MacKenzie took the boat back to America leaving the course design for Mick Morcom to build at Royal Melbourne West and hole redesigns and extensive bunkering to be added at nearby Kingston Heath where Vern would take up the head greenkeeper job.  His work was so outstanding that by 1932 the British Open course at Carnoustie would ask Vern to visit Scotland and advise on improving the course’s bunkering.

 

All that is remarkable enough but it is Vern’s post WW2 missionary work to public courses in Melbourne’s burgeoning suburbs; Gippsland; the Bellarine; the Wimmera; the Murray; Tasmania; Adelaide; Perth and rural South Australia that remains his legacy.  As a proud Victorian there were  few trips north of the Barassi line.

 

Vern would take the train (occasionally a plane – he never drove) and arrive in town to stay at the local hotel and visit the proposed course site with keen committee members. Discuss the options over beers of a night and draw up plans for course design; turf and green contours. By Sunday afternoon he was back on the train to Melbourne for work at Kingston Heath Monday morning.

 

More detailed drawings and construction ideas would follow in the mail, but as with MacKenzie it was the locals who put his ideas into practice.  At 90 courses from 1927 to 1964 with everything from full new layouts to a few strategic modifications at courses great and small across the breadth of rural and metropolitan Australia.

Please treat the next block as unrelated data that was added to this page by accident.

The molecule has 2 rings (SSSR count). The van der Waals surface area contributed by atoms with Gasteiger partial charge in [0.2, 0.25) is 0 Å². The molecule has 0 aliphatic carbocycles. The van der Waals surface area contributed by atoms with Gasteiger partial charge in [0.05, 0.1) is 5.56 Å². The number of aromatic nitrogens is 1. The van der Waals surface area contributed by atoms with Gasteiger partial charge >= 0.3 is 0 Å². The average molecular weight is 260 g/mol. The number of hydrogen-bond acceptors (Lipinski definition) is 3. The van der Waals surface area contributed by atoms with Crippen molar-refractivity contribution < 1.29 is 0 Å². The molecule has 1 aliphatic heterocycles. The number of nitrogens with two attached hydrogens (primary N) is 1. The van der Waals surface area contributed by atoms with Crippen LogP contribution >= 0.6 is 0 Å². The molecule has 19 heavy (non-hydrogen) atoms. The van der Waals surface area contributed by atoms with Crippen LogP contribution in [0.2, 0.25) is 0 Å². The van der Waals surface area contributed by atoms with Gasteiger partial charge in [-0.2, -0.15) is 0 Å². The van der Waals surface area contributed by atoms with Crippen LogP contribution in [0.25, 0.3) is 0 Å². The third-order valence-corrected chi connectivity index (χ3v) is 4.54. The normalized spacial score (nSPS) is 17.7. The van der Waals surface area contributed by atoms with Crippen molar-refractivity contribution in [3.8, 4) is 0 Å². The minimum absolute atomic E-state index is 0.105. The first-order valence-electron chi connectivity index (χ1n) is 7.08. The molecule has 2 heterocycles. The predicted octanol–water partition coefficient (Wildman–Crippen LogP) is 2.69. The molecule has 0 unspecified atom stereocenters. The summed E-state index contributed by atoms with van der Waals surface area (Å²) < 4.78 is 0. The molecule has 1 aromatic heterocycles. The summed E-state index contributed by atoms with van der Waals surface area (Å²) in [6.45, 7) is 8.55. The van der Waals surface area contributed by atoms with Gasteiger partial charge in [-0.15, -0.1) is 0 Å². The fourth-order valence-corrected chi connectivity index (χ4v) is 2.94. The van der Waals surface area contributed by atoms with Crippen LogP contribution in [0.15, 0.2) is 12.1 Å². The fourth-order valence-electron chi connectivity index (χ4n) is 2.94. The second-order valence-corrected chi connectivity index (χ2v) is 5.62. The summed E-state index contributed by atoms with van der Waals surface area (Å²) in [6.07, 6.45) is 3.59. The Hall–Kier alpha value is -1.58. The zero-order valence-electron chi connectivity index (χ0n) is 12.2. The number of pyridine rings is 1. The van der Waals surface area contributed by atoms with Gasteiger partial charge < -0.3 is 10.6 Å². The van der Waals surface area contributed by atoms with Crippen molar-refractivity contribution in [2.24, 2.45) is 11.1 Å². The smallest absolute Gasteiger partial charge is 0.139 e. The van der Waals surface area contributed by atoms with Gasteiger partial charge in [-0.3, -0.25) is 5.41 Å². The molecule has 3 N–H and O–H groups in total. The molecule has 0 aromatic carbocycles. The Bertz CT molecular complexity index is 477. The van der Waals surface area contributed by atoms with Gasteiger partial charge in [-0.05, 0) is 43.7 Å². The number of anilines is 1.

Toby Cumming is a researcher and health care professional by weekday and a golf tragic by night and weekend. The extent of his research is apparent in the comprehensive 340 pages of this labour of love that ranges across many elements.

 

The introductory chapters describe the Morcom family history and the seminal MacKenzie visit of 1926.  There is a basic primer of the Golden Age principles of strategic golf design that Mackenzie shared with his contemporaries Colt and Alison.  Most of the great US and British Open courses we revere today come from their pen or that era between 1900 and 1939.

 

The book then breaks down all Vern’s courses into geographical areas with descriptions of his visits and correspondence to each course.  The work both before and after Morcom is summarised so many readers will find a three or four page history of the course they play every week but somehow take for granted.  Finally there is a playing description of each course today; it’s design features; notable holes and what parts we still play that can be attributed to Vern.

 

Toby’s book can be used as a travel guide for courses you have played or might want to;  a history of your local course; and how the holes you play each Saturday fit into the grand sweep of golf’s worldwide evolution.

 

Toby finishes his book with his suggestion for Vern’s finest 18 holes.  It has Royal Hobart, Grange East and Long Island from the metropolitan notables. But Warracknabeal, Devonport, Leongatha, Curlewis and Bordertown among the many more memorable holes Vern sprinkled across rural Australia.

 

Vern’s life and work found a place for all Australian golfers. I hope Toby’s book finds a place on their bookshelves.

 

Copies of the book can be ordered through Ryan Publishing.    www.ryanpub.com.au

 

 

 

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Comments

  1. Mark 'Swish' Schwerdt says

    I have very little interest in golf, but I’m fascinated by the Vern Morcom story, especially about his impact across Australia, which has until now, not been known to me.

    Thanks Toby and PB.

  2. Toby Cumming says

    Great piece Peter. I liked how it was more an elaboration than a reductionist review. Love the reference to the Barassi line. One of my reasons for writing the book is captured perfectly: “…how the holes you play each Saturday fit into the grand sweep of golf’s worldwide evolution.”